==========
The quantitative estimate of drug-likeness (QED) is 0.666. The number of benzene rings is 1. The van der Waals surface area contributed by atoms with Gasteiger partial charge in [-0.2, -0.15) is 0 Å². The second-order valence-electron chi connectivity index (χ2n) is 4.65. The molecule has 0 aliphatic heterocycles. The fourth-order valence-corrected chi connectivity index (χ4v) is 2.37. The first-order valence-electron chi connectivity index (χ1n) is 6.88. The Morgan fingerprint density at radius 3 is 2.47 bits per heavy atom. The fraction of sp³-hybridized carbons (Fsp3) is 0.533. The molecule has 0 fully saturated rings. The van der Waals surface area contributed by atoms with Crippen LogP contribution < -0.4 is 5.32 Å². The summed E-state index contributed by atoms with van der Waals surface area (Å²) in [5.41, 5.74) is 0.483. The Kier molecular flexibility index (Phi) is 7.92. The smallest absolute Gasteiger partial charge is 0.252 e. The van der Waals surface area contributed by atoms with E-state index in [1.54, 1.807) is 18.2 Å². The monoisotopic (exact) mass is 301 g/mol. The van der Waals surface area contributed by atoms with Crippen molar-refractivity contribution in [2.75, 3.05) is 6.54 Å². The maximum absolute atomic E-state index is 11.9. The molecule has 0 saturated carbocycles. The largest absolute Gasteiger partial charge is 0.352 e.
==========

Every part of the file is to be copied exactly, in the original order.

The quantitative estimate of drug-likeness (QED) is 0.666. The number of benzene rings is 1. The van der Waals surface area contributed by atoms with Gasteiger partial charge in [-0.2, -0.15) is 0 Å². The second-order valence-electron chi connectivity index (χ2n) is 4.65. The molecule has 0 aliphatic heterocycles. The fourth-order valence-corrected chi connectivity index (χ4v) is 2.37. The first-order valence-electron chi connectivity index (χ1n) is 6.88. The Morgan fingerprint density at radius 3 is 2.47 bits per heavy atom. The fraction of sp³-hybridized carbons (Fsp3) is 0.533. The molecule has 0 fully saturated rings. The van der Waals surface area contributed by atoms with Crippen LogP contribution < -0.4 is 5.32 Å². The summed E-state index contributed by atoms with van der Waals surface area (Å²) in [5.41, 5.74) is 0.483. The Kier molecular flexibility index (Phi) is 7.92. The smallest absolute Gasteiger partial charge is 0.252 e. The van der Waals surface area contributed by atoms with E-state index in [1.54, 1.807) is 18.2 Å². The monoisotopic (exact) mass is 301 g/mol. The van der Waals surface area contributed by atoms with Crippen molar-refractivity contribution in [2.75, 3.05) is 6.54 Å². The maximum absolute atomic E-state index is 11.9. The molecule has 0 saturated carbocycles. The largest absolute Gasteiger partial charge is 0.352 e.